Understanding the risks that come with investing is obviously crucial. The various perils might be confusing at first, but investors still need to make sure that their portfolio is in line with their risk profile. However, some risk measures miss the point as they don’t address the real risk: losing money.

Mutual funds and ETFs are among the most popular tools for investors. While mutual funds usually seek to outperform a corresponding index or benchmark portfolio, ETFs aim to reproduce an index or benchmark portfolio as closely as possible. One measurement used to determine the risk of these investment vehicles is the tracking error – the higher the tracking error the more the portfolio deviates from the index. In other words, the closer a portfolio reproduces the holdings of its index, the less risky the portfolio is.

Like other risk measures such as the beta coefficient (measure of the volatility of a portfolio or a security) or the Sharpe ratio (calculation of the risk-adjusted return), the tracking error’s significance can be questioned, though. Firstly, it is retrospective. It provides information on whether an investment approach has worked as effectively as intended in the past. While this evaluation could indeed be an indication of how well a portfolio manager controls the benchmark risk in the future, it doesn’t really identify or control the future risk potential. For example, unpredictable events such as changes in the economic environment, in regulation or in portfolio management and how a fund’s performance will eventually be impacted are naturally not 'covered'.

The second problem is that all of the measures mentioned above are relative. They only measure how a fund’s returns differ from its benchmark. They don’t measure the risk of losing money – even though, independent of an investor’s risk appetite and investment objectives, capital preservation should always be a first-order condition. Also, the measures don’t necessarily put the emphasis on the growth of the investor’s initial investment.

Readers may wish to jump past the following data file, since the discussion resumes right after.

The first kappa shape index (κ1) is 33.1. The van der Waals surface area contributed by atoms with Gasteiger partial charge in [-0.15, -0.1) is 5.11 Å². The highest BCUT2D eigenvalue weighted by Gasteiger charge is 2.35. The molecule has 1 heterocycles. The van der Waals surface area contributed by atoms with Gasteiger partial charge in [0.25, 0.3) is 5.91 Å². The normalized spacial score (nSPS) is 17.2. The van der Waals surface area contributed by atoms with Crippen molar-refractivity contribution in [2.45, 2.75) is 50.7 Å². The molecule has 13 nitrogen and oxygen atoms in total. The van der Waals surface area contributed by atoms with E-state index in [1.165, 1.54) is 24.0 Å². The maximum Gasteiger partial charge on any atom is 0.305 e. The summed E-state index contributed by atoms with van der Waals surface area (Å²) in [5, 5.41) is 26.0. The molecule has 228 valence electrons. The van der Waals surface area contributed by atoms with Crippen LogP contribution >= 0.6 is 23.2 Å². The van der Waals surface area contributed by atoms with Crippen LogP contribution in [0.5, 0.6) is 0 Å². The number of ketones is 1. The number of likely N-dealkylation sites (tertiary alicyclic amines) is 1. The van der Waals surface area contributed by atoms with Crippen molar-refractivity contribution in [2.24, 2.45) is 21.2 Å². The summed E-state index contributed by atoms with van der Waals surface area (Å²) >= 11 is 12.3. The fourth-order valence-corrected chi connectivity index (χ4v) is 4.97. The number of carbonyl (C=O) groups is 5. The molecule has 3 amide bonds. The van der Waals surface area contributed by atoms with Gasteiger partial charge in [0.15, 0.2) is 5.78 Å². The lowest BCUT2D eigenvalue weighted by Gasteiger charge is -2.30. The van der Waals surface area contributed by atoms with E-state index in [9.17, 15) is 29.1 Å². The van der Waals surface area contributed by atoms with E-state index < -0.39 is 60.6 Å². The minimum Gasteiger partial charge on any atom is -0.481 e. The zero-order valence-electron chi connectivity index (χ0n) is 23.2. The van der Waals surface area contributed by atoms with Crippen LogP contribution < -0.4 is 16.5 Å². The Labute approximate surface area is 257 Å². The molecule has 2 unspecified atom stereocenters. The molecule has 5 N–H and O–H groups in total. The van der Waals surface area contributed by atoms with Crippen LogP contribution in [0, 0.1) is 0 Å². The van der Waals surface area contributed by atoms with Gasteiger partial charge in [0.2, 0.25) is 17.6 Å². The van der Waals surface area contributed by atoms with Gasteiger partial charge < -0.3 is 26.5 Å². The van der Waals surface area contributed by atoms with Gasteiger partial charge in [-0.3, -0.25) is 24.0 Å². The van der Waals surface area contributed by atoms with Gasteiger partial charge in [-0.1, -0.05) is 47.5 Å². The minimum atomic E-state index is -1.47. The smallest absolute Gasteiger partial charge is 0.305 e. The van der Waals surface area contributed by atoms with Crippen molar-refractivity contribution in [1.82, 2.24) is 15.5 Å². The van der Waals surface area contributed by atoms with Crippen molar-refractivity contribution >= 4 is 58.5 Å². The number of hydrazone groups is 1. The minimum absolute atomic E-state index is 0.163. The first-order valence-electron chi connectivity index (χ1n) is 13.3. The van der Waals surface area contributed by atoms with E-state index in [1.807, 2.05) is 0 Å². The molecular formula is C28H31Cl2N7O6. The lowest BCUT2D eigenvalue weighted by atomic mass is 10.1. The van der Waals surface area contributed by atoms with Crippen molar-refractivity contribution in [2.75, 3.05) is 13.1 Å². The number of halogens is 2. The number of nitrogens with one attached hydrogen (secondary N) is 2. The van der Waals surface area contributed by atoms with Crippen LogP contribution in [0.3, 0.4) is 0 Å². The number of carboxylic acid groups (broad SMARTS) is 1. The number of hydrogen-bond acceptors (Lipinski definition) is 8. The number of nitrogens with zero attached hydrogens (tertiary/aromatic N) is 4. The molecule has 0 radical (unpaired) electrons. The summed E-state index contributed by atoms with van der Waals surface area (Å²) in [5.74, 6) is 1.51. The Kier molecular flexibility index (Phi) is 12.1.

During bull market conditions most investors in mutual funds or ETFs may not pay a lot of attention to the tracking error or other risk measures. As in such periods the markets go up in general, their investment will usually go up, too – albeit sometimes with only mediocre returns. However, during bear markets many investors see their originally invested sum or any gains melting away – maybe a bit less than the corresponding index, maybe a bit more. In any case, it is a painful experience! And although the risk measures might be in line with an investor’s preferences, a good tracking error, beta coefficient or Sharpe ratio are poor consolation.

Against this backdrop, it seems much more prudent to monitor more tangible risks, those that are linked to the relevant asset class or a specific security in a straightforward manner, such as credit risk, for example. The entire risk exposure, the probability of default (PD) or the recovery potential in the event of a default (loss given default, LGD), may not bother you so much unless you’re invested in bonds, bond funds or other instruments or asset classes bearing a counterparty risk. The credit risk in (equity-) ETFs from securities lending can be considered neutral. Talking of ETFs or equity instruments in general, investors face liquidity risk as it may turn out to be difficult to sell a position or several positions quickly. This type of risk will almost always take its toll since the cost of balancing illiquidity must be looked at as risk, too.

Recently, however, in their relative importance over the above discussed risk types, market risk and systemic risk have gained the upper hand: time-honoured safe-haven investments have not just lost their protection status, they underperform, too. And even if the worst irrational swings seem to lie behind us, volatility is still apparent and is likely to remain so.

Investors who are aware of the 'real' risks and prepared to do their research may therefore want to consider using the market’s ups and downs to their advantage by pro-actively buying and selling (instead of accepting losses that may come with volatility). In fact, using the ongoing volatility is what many clients of Spectrum’s trading service are already doing. The venue’s range of highly liquid indices, currency pairs and commodities can be traded 24 hours, 5 days a week. This constitutes a more accessible and cost-efficient way to trade securitised derivatives and includes the opportunity to shorten assets through derivatives where they’re deemed overvalued.

These extra attractive features have been in high demand since the launch of Spectrum Markets in 2019. The continuously increasing trading volumes are testament to the investor’s appetite for innovative trading opportunities. Get in touch today to learn more about Spectrum as a true marketplace, allowing your clients to see orderbook prices and volumes, which enables more informed decisions during varying market conditions.